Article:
Comparing the Digestive Systems of Animals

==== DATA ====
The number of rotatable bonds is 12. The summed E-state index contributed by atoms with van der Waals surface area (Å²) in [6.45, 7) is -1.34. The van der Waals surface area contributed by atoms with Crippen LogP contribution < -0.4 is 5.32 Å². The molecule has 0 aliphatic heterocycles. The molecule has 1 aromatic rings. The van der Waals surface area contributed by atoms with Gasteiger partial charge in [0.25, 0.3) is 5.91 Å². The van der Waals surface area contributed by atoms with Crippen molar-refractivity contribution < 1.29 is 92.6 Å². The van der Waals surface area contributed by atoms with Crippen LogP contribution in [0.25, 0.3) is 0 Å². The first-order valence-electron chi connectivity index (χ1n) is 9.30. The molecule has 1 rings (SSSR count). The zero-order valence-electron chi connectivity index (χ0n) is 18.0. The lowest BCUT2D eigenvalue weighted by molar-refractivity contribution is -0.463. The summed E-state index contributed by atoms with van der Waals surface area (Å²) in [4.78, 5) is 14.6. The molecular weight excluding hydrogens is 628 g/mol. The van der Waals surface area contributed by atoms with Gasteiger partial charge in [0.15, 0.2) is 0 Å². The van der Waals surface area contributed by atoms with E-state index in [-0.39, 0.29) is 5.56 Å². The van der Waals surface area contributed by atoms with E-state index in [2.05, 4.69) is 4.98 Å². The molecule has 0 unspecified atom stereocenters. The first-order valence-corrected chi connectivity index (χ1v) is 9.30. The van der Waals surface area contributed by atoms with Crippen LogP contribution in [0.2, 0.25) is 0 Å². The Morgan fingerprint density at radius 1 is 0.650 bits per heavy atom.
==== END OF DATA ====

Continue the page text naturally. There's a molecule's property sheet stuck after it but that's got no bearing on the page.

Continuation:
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Comparing the digestive systems of Animals Sophie Gaft (11) Biology Question 1: A Choose one animal from the list of carnivorous animals and one from the list of herbivorous animals. Compare the structural differences between the two digestive systems. Comparison of a rabbit and cat’s digestive system. Rabbit (Lepus curpaeums): Unlike a cat, a rabbit eats a wide variety of plant material. They can process and extract nutrients from many plants that are otherwise indigestible from other herbivores and omnivores. A rabbit’s digestive process, as with that of a cat, begins at the mouth. The front teeth of the rabbit—incisors—slice off pieces of plant matter. The food is passed to the back teeth—molars—where mechanical digestion is incorporated and the matter is chewed into smaller particles, and then digested. The rabbit has a large stomach for its body size enabling the fast eating of large amounts of plant material. In addition to the above mentioned, the rabbit has a large caecum, located where the small intestine and large intestine fuse. The gastrointestinal tract of a rabbit directs food into the caecum if needed for further breakdown. Any already digested materials do not go to the caecum, and instead move straight to the large intestine as waste. The fiber that makes up a large part of the rabbits diet is broken down in the caecum by microorganisms. Here, the matter becomes a digestible nutrient. This matter must then be moved through the digestive system one more time. The large intestine of a rabbit is very long and thin. Cecotropes, small round moist pellets, are produced by the rabbit’s caecum. The rabbit eats these as soon as they emerge. This is also an evident action in a multitude of other mammals—feces are ea... ... middle of paper ... ...ON IN A CARNIVOROUS DIET: Cat (Felis catus): A cat has a simple stomach, small caecum and a short gut. In a carnivorous animal, the stomach secretes digestive enzymes which harbor a very strong hydrochloric acid. In contrast to herbivores, a lot of the digestion of food occurs in the stomach of carnivores, rather than in caecum’s, which are sometimes not even found in carnivores. Food is then moved to the small intestine, which is the primary site of digestion by enzymes. Food continues to travel along the small intestine by peristalsis. To aid in the digestion of lipids—or fats—bile is secreted by the liver. It emulsifies—blends together— lipids and increases enzyme efficiency, and at the same time, it also increases surface area. The remnants are excreted via the rectum and anal sphincters after passing through the long intestine, which mainly reabsorbs water.
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